By Meghan Urback.
The porcelain bowls and cups created by Mark Warren and Chris Pence for their label Haand are delightfully simple and sleek. Efficiently slip-cast and made to nestle in the palm of a hand, these clay wares exemplify a mission to create “minimal, comfortable, elegant objects for everyday use.”
Haand is based in rural North Carolina. Production facilities are located in a farmhouse dating to the late 1880s. The residence, which was once a cabin for freed slaves and, later, a pig farm, now houses a dry materials storage area and a casting room. Rainwater, propane, and solar energy are used in the making of Haand homewares. Most minerals used in their porcelain are sourced from the southeastern United States.
Intrigued by the poetic descriptions of their production methods and aesthetic choices in their online biography, I wrote to Warren and Pence with a few questions. Mark Warren kindly responded.
You list several distinct inspirations for your work: objects in science fiction movies, Wedgwood china, and small hunting cats! Perhaps you could draw some connections between those items? This is a tricky question. The only real connection is that all three of these focuses (some would say obsessions) exist simultaneously and harmoniously in my brain. I have been a huge fan of sci-fi my whole life, I distinctly remember wanting to drink out of the cup and pitchers used by Luke Skywalker and his aunt and uncle used in A New Hope the first time I saw it.
Josiah Wedgwood’s story and contributions to modernizing the ceramic industry are huge inspirations to me personally, and I really love the fact that when you see “Wedgwood Blue” it immediately brings up a range of thoughts and feelings — it’s different for everyone, it could [feel] stuffy for some, or classy for others, but regardless, that simple color makes you think and feel abstractions well beyond just about any other color.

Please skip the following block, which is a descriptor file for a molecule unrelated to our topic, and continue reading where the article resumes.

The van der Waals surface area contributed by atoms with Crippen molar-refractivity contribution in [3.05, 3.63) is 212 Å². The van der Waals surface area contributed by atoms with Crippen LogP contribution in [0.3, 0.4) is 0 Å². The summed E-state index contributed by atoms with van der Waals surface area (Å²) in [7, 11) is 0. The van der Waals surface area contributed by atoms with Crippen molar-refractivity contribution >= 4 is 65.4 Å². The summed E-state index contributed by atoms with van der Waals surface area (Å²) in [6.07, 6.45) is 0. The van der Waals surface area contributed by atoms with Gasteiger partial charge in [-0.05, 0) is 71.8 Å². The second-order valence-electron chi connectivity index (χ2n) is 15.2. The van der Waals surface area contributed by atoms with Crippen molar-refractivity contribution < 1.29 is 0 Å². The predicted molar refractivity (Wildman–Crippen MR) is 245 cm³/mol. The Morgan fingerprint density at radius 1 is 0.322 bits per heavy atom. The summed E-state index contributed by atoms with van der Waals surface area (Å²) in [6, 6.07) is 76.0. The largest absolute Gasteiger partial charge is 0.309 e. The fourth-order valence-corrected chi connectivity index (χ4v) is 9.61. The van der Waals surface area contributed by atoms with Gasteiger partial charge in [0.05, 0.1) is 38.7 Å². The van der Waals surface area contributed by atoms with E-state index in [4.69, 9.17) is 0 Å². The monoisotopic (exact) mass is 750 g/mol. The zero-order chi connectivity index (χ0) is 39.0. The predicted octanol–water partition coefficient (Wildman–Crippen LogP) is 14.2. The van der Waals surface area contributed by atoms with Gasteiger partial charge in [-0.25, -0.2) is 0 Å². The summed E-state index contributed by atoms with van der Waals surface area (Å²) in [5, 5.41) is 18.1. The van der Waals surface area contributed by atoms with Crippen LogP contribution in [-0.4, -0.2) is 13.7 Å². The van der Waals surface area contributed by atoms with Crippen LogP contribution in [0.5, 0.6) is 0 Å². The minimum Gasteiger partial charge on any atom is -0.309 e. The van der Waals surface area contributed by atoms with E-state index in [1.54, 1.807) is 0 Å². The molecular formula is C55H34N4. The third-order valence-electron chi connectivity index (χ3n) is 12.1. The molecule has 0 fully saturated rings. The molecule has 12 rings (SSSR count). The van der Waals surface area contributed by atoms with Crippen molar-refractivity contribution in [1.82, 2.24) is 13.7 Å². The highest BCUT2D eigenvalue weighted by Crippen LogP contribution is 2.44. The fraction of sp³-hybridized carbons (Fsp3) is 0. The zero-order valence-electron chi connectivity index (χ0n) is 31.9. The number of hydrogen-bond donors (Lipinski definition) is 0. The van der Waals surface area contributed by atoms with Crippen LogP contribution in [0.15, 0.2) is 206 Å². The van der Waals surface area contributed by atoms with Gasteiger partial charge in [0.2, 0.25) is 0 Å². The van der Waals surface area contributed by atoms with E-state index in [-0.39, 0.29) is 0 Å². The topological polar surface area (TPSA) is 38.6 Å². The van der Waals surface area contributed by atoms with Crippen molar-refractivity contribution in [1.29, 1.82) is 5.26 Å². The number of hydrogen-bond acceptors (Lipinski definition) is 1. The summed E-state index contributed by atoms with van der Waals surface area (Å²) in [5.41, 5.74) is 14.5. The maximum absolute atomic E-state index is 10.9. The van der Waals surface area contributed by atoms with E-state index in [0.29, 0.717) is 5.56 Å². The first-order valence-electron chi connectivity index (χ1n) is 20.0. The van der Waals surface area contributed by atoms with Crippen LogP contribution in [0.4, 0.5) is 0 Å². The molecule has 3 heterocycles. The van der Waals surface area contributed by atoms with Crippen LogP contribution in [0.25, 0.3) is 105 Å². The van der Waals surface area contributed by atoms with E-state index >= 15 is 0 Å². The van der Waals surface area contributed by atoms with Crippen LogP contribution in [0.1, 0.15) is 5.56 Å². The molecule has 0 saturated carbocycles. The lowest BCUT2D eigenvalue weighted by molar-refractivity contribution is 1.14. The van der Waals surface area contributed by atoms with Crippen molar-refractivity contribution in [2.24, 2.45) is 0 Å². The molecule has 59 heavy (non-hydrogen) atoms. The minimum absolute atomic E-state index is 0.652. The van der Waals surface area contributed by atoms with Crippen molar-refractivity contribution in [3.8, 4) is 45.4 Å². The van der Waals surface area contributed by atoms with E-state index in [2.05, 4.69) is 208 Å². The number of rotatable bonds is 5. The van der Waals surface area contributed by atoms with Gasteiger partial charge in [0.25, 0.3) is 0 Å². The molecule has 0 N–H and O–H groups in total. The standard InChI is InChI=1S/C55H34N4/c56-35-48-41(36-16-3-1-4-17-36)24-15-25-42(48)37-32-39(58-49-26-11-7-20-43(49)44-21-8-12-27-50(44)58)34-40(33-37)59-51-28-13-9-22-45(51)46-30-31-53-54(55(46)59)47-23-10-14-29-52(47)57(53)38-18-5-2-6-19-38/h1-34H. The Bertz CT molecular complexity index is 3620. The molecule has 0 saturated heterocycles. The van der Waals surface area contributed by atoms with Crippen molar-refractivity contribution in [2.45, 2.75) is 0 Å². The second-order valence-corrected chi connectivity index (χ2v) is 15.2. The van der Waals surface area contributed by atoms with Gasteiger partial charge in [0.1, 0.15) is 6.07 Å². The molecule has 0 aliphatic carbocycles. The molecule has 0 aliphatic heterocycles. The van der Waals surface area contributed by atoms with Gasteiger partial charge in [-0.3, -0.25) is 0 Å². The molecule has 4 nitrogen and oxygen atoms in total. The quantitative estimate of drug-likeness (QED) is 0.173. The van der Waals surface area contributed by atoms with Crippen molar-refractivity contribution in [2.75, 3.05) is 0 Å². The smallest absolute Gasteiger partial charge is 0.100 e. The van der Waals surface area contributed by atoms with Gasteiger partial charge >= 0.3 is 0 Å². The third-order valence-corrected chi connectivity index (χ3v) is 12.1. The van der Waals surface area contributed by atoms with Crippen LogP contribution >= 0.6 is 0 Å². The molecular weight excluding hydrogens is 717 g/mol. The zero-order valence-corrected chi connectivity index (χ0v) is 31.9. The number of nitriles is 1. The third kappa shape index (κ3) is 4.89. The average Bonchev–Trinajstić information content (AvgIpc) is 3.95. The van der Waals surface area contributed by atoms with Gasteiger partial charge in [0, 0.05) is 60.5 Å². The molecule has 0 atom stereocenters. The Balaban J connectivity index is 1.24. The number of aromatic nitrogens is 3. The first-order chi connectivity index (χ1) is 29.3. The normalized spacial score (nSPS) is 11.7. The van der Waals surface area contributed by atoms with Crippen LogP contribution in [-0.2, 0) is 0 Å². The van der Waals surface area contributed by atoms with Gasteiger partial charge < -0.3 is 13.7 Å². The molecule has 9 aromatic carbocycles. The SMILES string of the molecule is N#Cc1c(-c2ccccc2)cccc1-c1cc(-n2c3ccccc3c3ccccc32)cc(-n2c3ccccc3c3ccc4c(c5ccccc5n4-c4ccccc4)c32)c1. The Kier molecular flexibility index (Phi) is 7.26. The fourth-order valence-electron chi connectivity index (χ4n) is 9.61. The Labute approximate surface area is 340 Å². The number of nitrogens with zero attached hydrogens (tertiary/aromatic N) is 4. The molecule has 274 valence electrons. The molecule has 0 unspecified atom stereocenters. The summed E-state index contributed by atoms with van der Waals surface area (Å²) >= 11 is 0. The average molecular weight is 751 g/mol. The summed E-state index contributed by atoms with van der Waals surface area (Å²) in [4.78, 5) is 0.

The small hunting cats…I have always loved accumulating information about the lesser known inhabitants of this planet, and I find the small hunting mammals fascinating. They are all just about the right size to be pets, but dangerous enough for me to not pursue trying to obtain one.
You mention that you live off the grid in an old farmhouse in North Carolina. What instigated this lifestyle and business decision? Could you describe your local community? Like so many things in life, it just sort of happened. A friend invited me to live at the house, and since the rent was $60 a person, it was hard to pass up the opportunity. The house is an old farm, so there are sheds and old buildings that we use to store and produce the pieces in, and there is lots of land to walk around on. With the overhead being so low, we have a lot of leeway and not having a lease looming over us has been great. There are definitely shortcomings in using the house as a production studio — no running water (we use rainwater) and VERY dicey electricity.